A visit back in history to Jewish Barcelona

The Spanish city has a rich Judaic tradition, and may be home to the oldest synagogue in Europe.

By ARTHUR WOLAK
November 27, 2010 23:14
ANCIENT SYNAGOGUE: No trip to Barcelona is complet

Barcelona 311. (photo credit: Arthur Wolak)

BARCELONA – Known for its cosmopolitan restaurants, modernist architecture and pleasant Mediterranean climate, Barcelona – the second largest city in Spain (after Madrid), and capital of the province of Catalonia – also has a rich Jewish history that deserves to be explored by all interested tourists.

Long before the tumultuous expulsion of the Jews in 1492, Jewish culture thrived throughout the Iberian Peninsula. Indeed, during an era justifiably known as the Golden Age, Spain’s large, influential, and prolific Jewish community produced many luminaries. Through their great works of poetic, biblical and kabbalistic writings, these poets and rabbinic scholars exercised a profound influence on the development of Jewish philosophical thought, and halachic and liturgical practice. Their insights later spread throughout the Sephardi and Ashkenazi worlds. Solomon Ibn Gabirol, Judah Halevi, Abraham Ibn Ezra, Maimonides, and Nachmanides are just a few eminent names. In one way or another, each remains inextricably – and simultaneously – linked with the heritage of Spanish Jewry and the practice of contemporary Judaism.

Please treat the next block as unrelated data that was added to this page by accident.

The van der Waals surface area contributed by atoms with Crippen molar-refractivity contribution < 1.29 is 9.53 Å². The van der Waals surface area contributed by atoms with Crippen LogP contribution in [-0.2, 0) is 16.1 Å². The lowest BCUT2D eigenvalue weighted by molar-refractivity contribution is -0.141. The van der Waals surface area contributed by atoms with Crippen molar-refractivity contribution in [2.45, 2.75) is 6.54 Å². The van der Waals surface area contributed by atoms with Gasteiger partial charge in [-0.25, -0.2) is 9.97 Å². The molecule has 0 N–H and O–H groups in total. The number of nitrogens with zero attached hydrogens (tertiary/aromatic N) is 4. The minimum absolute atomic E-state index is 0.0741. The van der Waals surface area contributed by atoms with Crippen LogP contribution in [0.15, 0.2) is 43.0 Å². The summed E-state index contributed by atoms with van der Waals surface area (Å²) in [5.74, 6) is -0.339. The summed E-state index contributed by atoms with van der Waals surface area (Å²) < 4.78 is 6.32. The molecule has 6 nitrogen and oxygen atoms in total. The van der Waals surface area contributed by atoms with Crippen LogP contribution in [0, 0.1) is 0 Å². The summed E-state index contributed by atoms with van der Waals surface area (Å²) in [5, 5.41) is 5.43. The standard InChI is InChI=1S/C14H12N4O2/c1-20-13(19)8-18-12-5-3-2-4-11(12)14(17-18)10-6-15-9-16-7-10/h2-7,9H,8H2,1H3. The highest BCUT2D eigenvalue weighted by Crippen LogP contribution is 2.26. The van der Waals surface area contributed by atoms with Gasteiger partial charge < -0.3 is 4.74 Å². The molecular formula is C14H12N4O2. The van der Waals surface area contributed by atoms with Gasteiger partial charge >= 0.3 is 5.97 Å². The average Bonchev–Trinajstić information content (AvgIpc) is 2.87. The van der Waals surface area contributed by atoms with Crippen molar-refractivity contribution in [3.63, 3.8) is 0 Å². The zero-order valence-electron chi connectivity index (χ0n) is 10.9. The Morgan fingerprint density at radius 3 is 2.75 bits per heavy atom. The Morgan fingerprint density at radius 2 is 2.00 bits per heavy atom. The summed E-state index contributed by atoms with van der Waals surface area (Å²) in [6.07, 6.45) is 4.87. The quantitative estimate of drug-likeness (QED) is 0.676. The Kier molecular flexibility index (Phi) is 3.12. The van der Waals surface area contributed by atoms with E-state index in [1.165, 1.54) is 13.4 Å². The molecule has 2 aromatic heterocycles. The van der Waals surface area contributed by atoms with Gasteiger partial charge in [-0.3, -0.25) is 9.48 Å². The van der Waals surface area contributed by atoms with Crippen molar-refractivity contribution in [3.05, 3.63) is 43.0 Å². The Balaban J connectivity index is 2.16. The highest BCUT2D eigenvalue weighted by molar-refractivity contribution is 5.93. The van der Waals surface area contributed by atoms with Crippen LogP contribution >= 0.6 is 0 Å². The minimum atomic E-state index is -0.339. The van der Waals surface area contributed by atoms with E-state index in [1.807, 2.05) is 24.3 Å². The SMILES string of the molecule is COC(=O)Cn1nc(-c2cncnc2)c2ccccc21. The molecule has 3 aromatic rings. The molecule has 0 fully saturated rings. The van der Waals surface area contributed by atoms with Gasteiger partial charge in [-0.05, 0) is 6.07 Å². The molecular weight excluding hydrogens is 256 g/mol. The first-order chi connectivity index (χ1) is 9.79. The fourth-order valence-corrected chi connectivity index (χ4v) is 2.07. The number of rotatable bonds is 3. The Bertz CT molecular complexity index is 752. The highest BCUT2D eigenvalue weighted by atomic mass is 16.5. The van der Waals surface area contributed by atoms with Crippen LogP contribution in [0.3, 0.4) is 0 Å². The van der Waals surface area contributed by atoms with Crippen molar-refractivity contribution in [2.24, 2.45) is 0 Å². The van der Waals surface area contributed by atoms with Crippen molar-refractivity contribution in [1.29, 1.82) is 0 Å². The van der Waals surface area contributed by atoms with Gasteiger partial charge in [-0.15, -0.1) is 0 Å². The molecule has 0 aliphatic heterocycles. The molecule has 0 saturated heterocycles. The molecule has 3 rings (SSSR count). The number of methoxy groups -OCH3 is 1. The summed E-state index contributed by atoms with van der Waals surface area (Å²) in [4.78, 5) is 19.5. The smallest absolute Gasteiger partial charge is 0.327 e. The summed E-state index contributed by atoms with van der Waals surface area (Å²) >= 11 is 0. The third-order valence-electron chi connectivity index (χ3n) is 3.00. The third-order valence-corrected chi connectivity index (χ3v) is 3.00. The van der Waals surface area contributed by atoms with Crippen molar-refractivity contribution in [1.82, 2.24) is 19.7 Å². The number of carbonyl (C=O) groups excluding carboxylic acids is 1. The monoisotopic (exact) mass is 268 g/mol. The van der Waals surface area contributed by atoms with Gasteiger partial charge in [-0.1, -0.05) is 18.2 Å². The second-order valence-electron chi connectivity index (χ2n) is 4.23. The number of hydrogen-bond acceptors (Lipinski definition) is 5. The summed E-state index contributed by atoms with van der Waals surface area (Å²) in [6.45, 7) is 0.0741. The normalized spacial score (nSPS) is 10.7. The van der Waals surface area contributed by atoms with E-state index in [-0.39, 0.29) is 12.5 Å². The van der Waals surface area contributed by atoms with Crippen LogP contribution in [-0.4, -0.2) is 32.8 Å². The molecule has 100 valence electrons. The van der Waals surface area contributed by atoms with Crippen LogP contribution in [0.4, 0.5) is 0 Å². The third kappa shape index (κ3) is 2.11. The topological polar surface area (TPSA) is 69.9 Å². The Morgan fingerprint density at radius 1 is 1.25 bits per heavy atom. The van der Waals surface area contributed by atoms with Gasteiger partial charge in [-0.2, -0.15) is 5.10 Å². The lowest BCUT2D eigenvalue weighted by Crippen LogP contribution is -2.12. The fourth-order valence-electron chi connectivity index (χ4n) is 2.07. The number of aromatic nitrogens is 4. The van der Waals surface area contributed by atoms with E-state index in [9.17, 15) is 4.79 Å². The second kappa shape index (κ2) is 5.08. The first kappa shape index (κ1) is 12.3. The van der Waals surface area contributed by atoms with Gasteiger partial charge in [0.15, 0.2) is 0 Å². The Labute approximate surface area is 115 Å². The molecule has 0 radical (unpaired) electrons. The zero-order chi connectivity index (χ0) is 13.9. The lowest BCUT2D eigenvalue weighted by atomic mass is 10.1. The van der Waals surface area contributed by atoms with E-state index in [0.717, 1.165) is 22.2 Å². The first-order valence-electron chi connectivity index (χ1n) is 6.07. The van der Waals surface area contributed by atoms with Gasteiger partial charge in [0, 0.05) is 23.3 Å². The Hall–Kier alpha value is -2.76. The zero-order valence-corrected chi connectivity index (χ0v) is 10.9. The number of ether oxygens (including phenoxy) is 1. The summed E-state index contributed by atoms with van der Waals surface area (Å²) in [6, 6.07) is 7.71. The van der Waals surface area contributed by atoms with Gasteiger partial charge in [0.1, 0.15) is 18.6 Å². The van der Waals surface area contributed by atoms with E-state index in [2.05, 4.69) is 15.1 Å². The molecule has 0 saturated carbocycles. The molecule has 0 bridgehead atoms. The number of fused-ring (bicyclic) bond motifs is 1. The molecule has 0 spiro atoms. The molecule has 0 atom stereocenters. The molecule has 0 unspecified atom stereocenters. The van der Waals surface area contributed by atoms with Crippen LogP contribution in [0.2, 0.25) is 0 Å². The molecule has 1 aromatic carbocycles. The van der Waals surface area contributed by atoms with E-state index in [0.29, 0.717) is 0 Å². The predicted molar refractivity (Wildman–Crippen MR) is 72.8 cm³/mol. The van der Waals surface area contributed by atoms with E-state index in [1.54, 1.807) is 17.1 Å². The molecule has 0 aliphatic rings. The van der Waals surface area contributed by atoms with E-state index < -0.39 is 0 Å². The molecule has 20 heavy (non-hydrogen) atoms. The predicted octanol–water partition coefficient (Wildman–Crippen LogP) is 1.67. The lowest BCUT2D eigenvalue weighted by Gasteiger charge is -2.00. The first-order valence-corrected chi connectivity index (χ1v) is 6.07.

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While Barcelona was never the largest Jewish center in Spain, it figured prominently in Spanish Jewish history. In 1263, Barcelona was the site of a famous disputation presided over by King James I of Aragon. Nachmanides, whose familial link to Barcelona, Catalonia’s largest city, traced back to his grandfather, Isaac ben Reuben, was called to defend Judaism against Pablo Christiani, an apostate, who had worked vigorously to force the Jews to convert to Christianity. Although the Spanish monarch declared him the victor of the debate, the negative reaction of the Christian authorities ultimately led Nachmanides, the leading rabbi of Catalonia, to leave Spain for Jerusalem during the height of the Crusades.

This medieval Jewish legacy is not lost in contemporary Barcelona. Montjuïc (Catalan for “mountain of the Jews”) remains a towering presence over the city. It is home to the 1992 Olympic stadium and the National Museum of Art of Catalonia, among other important Spanish cultural sites. However, in the high middle ages, Montjuïc was the site of a Jewish cemetery, after which the mountain was named.

Recently discovered tombstones are now stored in the Provincial Archeological Museum.